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A response to “No vote: Still political”

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A response to “No vote: Still political”

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In the last edition of the University News, there was an editorial piece titled “No Vote: Still Political.” The author of the piece explained their decision not to vote in the most recent elections. The piece agitated me, but I still read it several times just to make sure I could understand where the author was coming from and what they were thinking.

The author offered an analogy of love and voting. They say, “Love is hardly ever a one-way street. It must almost always be a two-way thoroughfare, to accommodate two different people.” Voting can’t be a two-way street or a “collaboration,” as the author describes, without people voting. If voting is meant to be a two-way street and a collaboration, protesting the system provides nothing to it. I offer another analogy in response: choosing not to vote is like refusing to go to class because the professor doesn’t pronounce your name correctly. In both situations, you have to actively be involved to get any real benefits. You gain nothing from not participating.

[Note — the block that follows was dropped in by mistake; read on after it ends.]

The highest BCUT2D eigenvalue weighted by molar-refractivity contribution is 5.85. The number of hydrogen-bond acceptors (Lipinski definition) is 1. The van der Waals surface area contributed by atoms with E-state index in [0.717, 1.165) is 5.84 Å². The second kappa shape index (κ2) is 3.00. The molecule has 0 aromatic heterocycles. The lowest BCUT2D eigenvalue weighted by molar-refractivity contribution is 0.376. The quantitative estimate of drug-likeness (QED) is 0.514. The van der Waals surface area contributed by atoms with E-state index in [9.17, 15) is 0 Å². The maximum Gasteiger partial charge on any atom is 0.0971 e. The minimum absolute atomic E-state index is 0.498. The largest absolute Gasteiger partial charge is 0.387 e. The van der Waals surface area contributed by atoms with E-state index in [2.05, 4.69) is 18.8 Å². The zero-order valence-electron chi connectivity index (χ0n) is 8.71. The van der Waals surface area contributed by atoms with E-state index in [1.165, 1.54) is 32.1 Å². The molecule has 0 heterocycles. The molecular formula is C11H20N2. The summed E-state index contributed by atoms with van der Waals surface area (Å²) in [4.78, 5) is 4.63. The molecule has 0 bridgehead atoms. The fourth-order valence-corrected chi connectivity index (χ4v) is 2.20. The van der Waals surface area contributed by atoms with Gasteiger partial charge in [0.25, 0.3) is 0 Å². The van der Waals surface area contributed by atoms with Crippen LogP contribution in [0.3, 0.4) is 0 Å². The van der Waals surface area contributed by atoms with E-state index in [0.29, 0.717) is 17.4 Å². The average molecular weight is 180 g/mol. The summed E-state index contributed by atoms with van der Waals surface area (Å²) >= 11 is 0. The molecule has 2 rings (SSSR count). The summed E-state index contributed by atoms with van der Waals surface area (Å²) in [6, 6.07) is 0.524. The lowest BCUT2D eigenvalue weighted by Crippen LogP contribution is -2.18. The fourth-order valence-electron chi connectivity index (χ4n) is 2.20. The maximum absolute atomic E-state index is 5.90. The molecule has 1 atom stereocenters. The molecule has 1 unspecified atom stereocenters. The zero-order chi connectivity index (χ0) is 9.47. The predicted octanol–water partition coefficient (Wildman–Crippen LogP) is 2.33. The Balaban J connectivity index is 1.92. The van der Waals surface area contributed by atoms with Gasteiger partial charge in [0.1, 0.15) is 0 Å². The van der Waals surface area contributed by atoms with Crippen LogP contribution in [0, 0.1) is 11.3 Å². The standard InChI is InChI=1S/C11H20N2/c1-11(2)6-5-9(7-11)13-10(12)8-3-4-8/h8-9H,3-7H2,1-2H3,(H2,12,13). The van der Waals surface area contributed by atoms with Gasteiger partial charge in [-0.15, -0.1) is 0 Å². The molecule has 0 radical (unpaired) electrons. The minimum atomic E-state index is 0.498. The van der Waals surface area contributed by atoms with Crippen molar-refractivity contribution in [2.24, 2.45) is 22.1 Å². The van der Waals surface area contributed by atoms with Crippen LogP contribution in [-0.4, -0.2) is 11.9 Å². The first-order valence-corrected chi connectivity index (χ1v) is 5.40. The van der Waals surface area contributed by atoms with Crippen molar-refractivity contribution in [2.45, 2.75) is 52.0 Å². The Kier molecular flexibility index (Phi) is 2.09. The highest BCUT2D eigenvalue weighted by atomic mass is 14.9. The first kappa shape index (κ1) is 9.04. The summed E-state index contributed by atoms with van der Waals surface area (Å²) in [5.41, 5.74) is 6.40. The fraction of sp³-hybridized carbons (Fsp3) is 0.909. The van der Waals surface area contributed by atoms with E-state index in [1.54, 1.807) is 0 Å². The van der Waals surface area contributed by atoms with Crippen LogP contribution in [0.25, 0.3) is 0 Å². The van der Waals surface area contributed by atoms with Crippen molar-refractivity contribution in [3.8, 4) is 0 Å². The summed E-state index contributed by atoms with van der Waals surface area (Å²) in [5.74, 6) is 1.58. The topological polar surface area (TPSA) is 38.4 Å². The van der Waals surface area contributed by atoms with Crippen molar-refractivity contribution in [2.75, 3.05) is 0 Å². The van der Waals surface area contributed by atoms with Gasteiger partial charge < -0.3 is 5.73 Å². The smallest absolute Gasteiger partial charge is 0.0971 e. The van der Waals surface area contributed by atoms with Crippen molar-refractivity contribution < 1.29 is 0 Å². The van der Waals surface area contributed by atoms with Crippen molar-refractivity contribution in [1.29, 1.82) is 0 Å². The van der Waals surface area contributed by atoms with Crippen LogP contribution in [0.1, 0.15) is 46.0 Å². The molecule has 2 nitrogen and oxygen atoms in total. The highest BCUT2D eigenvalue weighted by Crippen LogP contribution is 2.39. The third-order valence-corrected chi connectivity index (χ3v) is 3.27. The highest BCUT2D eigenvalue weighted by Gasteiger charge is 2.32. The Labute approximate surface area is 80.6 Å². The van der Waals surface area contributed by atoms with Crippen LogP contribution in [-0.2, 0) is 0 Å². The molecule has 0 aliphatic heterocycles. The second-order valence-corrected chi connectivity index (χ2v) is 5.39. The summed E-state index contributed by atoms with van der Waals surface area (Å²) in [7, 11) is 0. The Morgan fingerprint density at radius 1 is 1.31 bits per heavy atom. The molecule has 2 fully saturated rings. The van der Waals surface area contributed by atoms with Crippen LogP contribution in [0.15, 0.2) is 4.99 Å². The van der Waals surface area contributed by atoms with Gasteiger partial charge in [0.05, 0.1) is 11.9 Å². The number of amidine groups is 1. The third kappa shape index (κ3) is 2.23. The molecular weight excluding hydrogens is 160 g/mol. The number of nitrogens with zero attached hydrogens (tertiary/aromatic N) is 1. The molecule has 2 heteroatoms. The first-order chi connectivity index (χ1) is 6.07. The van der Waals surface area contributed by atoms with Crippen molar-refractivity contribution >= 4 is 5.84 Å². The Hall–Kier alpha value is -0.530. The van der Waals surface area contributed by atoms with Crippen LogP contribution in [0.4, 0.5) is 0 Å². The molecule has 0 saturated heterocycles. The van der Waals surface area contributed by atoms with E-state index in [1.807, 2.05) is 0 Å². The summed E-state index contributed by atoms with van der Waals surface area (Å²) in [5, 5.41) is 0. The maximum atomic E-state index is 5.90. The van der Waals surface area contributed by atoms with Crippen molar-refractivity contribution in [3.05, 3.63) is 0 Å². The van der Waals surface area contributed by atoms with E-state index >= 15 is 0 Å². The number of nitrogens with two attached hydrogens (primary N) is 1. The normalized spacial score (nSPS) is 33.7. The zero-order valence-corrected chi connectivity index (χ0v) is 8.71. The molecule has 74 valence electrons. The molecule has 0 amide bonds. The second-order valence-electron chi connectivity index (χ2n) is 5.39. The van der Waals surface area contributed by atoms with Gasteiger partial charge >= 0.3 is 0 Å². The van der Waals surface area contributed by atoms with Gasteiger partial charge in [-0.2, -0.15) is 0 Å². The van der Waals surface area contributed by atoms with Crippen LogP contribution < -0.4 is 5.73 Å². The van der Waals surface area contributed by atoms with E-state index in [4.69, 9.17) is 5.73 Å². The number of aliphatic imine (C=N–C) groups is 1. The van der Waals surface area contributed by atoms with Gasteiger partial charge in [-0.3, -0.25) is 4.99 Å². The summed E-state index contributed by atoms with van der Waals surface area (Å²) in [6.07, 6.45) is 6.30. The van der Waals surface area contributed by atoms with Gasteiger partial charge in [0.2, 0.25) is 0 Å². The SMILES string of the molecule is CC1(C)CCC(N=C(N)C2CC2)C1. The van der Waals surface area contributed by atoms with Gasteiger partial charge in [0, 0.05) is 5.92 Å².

The right to vote is one of the most consequential; it’s an ability to participate in a democratic process. In the west, we often take our democracies for granted. Our right to choose our leaders is a privilege that is not given equally to all countries. In the United States of America, we are so privileged to even be able to use the right to vote without fear of punishment, that in itself should be an encouragement to vote. And even though sometimes our democratic process may seem undemocratic, that is still no excuse not to participate.

Some of my closest mentors have often repeated to me, “If you aren’t at the table, you’re on the menu.” That is an analogy that crosses partisan lines. Whatever issues you care about, whatever your opinion on anything, whether you’re Democratic or Republican, Socialist, Libertarian, Independent or Undecided, you have to show up and voice your opinion. Our democracy is healthier because of discourse and deliberation, not weaker. We have to show up to vote.

I am not privileged enough not to participate. Someone died for my right to vote. I do not have the luxury of standing on the sidelines because something doesn’t go my way. As an African American male, I represent a group who received the full right to vote only 60 years ago. For 189 years in this country, a majority of its existence, people who looked like me were not fully able to vote and I’ll be damned if I squandered that right. I am obliged to participate. Our democracy works most efficiently when we all participate. The “collaboration” only works if you participate.

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A response to “No vote: Still political”